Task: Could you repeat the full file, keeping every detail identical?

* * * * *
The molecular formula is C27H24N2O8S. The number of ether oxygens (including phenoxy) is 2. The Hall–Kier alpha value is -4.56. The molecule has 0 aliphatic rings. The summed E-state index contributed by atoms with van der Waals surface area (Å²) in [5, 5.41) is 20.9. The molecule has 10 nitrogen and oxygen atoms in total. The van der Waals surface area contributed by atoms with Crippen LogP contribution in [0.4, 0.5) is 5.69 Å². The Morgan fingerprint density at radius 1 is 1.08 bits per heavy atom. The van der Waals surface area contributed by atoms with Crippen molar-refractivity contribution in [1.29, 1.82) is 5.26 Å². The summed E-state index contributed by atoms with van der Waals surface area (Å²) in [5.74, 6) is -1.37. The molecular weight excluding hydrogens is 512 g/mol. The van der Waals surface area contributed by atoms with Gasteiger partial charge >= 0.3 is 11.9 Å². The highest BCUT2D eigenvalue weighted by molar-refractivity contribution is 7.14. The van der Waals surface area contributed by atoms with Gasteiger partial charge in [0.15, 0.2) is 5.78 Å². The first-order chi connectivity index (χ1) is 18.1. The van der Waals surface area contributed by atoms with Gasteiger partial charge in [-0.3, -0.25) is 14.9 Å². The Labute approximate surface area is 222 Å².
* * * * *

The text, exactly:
The molecular formula is C27H24N2O8S. The number of ether oxygens (including phenoxy) is 2. The Hall–Kier alpha value is -4.56. The molecule has 0 aliphatic rings. The summed E-state index contributed by atoms with van der Waals surface area (Å²) in [5, 5.41) is 20.9. The molecule has 10 nitrogen and oxygen atoms in total. The van der Waals surface area contributed by atoms with Crippen LogP contribution in [0.4, 0.5) is 5.69 Å². The Morgan fingerprint density at radius 1 is 1.08 bits per heavy atom. The van der Waals surface area contributed by atoms with Crippen molar-refractivity contribution in [1.29, 1.82) is 5.26 Å². The summed E-state index contributed by atoms with van der Waals surface area (Å²) in [5.74, 6) is -1.37. The molecular weight excluding hydrogens is 512 g/mol. The van der Waals surface area contributed by atoms with Gasteiger partial charge >= 0.3 is 11.9 Å². The highest BCUT2D eigenvalue weighted by molar-refractivity contribution is 7.14. The van der Waals surface area contributed by atoms with Gasteiger partial charge in [0.15, 0.2) is 5.78 Å². The first-order chi connectivity index (χ1) is 18.1. The van der Waals surface area contributed by atoms with Gasteiger partial charge in [-0.3, -0.25) is 14.9 Å². The Labute approximate surface area is 222 Å².